I recommend for this to place the sugar and pectin on top of the cold fruit, mix it together and then turn on the burner.  Get the fruit to a boil quickly let simmer for about 3 minutes and then you are done.  This is something that needs to be done quickly so you keep the chunks of fruit and also the color.

For the Crostata:
This recipe I have adapted from the Mozza cookbook, Thank you Nancy and Dahlia these recipes are great!

For the crust:
2 teaspoons of white sesame seeds
1 1/2 cup all purpose four
3/4 cup powdered sugar
1/2 cup butter room temp cut into cubes
1/4 teaspoon Pane Angel or 1/8 tsp baking soda 1/8 tsp baking powder
Pinch of salt
4 fresh egg yolks

Toast the sesame seeds for about a minute or so until the color starts to brown.  Set them aside to cool.
Using a food processor,  combine the flour, powdered sugar, butter, leavening, and salt.  Pulse until it resembles a corse cornmeal consistency, about 2 minutes.  Then add the egg yolks and mix until the dough is smooth around 2 to 3 minutes.  Dust a flat work surface with flour and turn the dough out onto it.  You will notice the consistency of the dough is a bit wet and sticky that is good.  Kneed the dough for a few minutes until it comes together into a ball.  Wrap it in plastic and set it in the fridge for about and hour.
Remove the outer wall of a spring pan and line the bottom with parchment paper.  Remove the dough from the refrigerator, dust a flat work surface with flour, and  kneed the dough until it is the texture of Play - Doh.  Dust your work surface again and roll out your dough until it is about a 1/4 inch thick.  Place the dough on top of your prepared dish and cut around the edge of the pan remembering that the sides will be put back on later you will want to cut either right on the line or a bit inside.  From the scraps of the dough you will use to decorate the crostata.
Roll the edges of each dough round toward the center to create a rim about 1/8 inch thick. If the jam has cooled to the point where it is too thick to spread, warm it over low hear just to loosen it.  Spoon in the center and spread it evenly with an off set spatula.  Once the whole crostata is filled with the jam you can start to roll out long tubes to decorate.  After the decoration place back the rim of the spring pan to ensure that the crostata stays intact while baking.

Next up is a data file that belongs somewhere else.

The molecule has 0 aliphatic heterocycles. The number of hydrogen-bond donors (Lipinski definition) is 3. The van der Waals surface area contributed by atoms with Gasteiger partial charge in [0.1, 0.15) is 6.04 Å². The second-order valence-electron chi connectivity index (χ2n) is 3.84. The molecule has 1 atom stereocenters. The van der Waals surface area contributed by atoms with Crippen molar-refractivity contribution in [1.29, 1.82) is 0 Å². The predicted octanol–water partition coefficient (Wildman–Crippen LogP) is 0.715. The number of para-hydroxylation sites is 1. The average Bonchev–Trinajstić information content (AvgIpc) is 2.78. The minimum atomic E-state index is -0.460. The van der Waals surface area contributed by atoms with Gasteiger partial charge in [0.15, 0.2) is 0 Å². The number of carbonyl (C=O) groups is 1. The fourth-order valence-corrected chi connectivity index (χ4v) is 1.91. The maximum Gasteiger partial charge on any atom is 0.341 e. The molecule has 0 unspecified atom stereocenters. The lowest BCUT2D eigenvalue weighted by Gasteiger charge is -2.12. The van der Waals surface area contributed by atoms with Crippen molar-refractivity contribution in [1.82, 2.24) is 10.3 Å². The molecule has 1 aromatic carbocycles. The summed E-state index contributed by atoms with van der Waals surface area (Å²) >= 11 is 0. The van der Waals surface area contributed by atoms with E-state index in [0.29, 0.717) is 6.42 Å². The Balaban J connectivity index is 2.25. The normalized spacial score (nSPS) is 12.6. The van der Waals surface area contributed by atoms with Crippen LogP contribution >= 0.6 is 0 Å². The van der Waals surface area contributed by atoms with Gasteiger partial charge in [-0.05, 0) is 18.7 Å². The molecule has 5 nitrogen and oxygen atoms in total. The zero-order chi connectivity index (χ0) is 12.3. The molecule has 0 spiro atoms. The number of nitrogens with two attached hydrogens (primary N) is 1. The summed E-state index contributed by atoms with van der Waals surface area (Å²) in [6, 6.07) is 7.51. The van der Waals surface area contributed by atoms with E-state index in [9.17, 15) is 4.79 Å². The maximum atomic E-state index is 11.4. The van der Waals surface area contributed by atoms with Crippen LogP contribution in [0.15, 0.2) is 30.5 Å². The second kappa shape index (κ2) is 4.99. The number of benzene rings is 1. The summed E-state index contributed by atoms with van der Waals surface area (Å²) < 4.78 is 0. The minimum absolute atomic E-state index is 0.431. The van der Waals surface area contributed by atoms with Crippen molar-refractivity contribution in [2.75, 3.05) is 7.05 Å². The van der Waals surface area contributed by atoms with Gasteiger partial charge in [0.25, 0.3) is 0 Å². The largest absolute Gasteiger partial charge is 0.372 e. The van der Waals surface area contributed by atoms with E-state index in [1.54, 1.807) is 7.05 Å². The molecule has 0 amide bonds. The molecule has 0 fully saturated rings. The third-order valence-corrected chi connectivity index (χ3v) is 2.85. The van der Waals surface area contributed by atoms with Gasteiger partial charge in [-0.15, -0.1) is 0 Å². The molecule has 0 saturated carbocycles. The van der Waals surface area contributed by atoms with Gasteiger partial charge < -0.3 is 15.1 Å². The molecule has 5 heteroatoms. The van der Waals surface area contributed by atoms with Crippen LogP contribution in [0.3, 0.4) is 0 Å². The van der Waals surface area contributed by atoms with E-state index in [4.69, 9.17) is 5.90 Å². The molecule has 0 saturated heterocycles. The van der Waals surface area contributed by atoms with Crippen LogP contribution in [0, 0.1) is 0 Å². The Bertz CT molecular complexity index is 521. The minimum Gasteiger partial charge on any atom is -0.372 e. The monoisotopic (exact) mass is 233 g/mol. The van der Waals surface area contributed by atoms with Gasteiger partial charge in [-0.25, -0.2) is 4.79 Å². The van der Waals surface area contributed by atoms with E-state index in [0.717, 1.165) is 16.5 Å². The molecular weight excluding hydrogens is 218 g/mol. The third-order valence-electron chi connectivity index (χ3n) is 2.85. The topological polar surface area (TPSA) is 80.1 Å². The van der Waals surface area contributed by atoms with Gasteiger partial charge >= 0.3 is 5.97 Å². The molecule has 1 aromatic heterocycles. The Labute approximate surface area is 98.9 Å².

Preheat the oven to 350 F 180 C and bake for 20 to 25 minutes.  Once the dough has become golden brown remove from the oven and let cool before removing the sides.

Monday, June 8, 2015

A new Adventure

So I have been living in Italy now for almost 4 years. I've got a few harvest under my belt and have eaten and drank my way almost all over the entire country. I have not been however to the food capital Bologna but that is only because of my fear of explosion. With that said and my desire to always want to do more has found me starting up my own business where I can share with all of you my better experiences that I have had during my time here in Piedmont. What that is, is coming with me on a one day or more depending on how much time you have, journey to visit some of the most beautiful areas in Piedmont, visiting some wineries, having a lunch at the best restaurant, and seeing some of the more beautiful vistas and towns that you might miss if it was not insisted. What I am talking about Tour Piedmont LLC. Visit my site Share it with your friends and loved ones who are planning a trip here. I've got the insider scoop of best local places and some know how that can make travels a bit easier.